Normal Aorta and Aneurysms


The normal abdominal aorta is typically about 2 cm and we consider it aneurysmal when it’s over about 3 cm, we measure it from out outside wall to the outside wall to avoid under-estimating any aneurysm and make sure we measure the entire aorta and not just the lumen as we’ll look at later in this lecture.

Here’s a very large aneurysm with color flow. These typically occur in males, its associated with aging and really if they’ve ever smoked, even if they stopped 20 years ago they’re still at risk for aneurysm. The risk of rupture increases dramatically over 5 cm and that’s why the threshold for repair is typically about 5 cm. If these rupture prior to detection the mortality can exceed 80%, often 85-90% and it causes about 13,000 deaths annually in the US. With ultrasound being actually about 95% sensitive in good hands and 100% specific, it is recommended by the US preventative task force as a one-time screening for males who have ever smoked between the ages of 55 to 65.

There are two major types of aneurysm, the most common is a fusiform aneurysm, where the entire aorta typically around the renals or intrarenal area starts to dilate. The other type is a saccular aneurysm where there is an outpouching of the aorta, less common but important to try visualize the entire aorta so you don’t miss a saccular aneurysm. When aortas do rupture, it typically goes retroperitoneal so keep in mind that it’s difficult to detect a leak or rupture using ultrasound. You’re not going to see intraperitoneal fluid or free fluid such as in Morison’s pouch, you can sometimes see debris in the retroperitoneum, but this is challenging so you really should rely on visualization of an aneurysm along with the clinical picture such as abdominal or back pain and low blood pressure to determine that this patient likely has a leaking aneurysm and requires emergent vascular consultation. CT angiography is going to be more definitive for showing exactly the location of the aneurysm and whether its leaking into the peritoneum.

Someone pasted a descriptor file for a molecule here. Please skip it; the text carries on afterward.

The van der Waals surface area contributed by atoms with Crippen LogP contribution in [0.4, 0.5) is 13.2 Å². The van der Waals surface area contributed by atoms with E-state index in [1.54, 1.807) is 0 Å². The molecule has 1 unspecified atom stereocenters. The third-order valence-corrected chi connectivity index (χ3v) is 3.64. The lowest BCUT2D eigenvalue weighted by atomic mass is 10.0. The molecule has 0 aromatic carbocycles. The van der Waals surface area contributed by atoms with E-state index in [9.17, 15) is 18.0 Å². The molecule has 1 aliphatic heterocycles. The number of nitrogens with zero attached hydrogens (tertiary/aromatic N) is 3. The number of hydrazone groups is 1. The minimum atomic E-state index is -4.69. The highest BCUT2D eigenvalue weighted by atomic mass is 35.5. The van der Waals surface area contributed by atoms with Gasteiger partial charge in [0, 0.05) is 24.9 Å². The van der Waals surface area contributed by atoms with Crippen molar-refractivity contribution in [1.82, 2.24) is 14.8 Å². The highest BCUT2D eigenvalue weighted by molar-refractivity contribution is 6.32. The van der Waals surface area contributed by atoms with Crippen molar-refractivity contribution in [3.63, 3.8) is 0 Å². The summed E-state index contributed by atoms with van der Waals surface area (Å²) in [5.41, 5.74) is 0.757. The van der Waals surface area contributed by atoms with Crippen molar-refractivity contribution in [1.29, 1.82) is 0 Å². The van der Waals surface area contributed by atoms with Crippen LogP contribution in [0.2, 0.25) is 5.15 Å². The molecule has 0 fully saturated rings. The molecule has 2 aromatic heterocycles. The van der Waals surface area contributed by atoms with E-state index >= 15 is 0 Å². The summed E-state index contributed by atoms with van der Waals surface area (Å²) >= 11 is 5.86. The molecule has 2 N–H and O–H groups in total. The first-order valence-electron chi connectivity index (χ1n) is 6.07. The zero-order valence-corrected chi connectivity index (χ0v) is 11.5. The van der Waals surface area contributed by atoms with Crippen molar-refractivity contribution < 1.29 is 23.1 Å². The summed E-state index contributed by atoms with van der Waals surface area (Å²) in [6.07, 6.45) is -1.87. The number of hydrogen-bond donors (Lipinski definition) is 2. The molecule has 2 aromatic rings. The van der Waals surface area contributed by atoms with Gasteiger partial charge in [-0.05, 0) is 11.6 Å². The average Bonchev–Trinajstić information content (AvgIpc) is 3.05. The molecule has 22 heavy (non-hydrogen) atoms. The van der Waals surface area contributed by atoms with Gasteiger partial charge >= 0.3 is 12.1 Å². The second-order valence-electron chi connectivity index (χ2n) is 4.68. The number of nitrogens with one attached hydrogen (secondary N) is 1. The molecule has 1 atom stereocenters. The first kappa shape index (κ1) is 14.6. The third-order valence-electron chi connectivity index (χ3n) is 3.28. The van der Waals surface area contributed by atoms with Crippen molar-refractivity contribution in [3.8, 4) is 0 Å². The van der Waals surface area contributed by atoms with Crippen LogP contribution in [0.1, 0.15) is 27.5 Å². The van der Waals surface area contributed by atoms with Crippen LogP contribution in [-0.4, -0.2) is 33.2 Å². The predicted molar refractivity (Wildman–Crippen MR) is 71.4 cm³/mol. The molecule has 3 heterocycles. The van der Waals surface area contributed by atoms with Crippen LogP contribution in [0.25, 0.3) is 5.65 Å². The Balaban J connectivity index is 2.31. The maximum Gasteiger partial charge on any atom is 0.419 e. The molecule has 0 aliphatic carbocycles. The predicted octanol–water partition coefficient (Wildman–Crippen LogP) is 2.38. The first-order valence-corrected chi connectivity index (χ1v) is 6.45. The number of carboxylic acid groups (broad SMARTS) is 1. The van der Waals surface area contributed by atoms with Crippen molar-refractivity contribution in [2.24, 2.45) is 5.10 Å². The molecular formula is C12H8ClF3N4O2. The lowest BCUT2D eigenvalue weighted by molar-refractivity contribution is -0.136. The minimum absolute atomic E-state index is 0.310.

Here we see a transverse view of an aneurysm, probably approaching 5 cm, sitting on that vertebral body, it’s pulsating, we don’t see the IVC well, you can’t tell if this particular aneurysm is leaking. Again, pair this with the clinical picture, if the patient is having a lot of back pain or low blood pressure that would indicate its likely to be a ruptured or leaking AAA.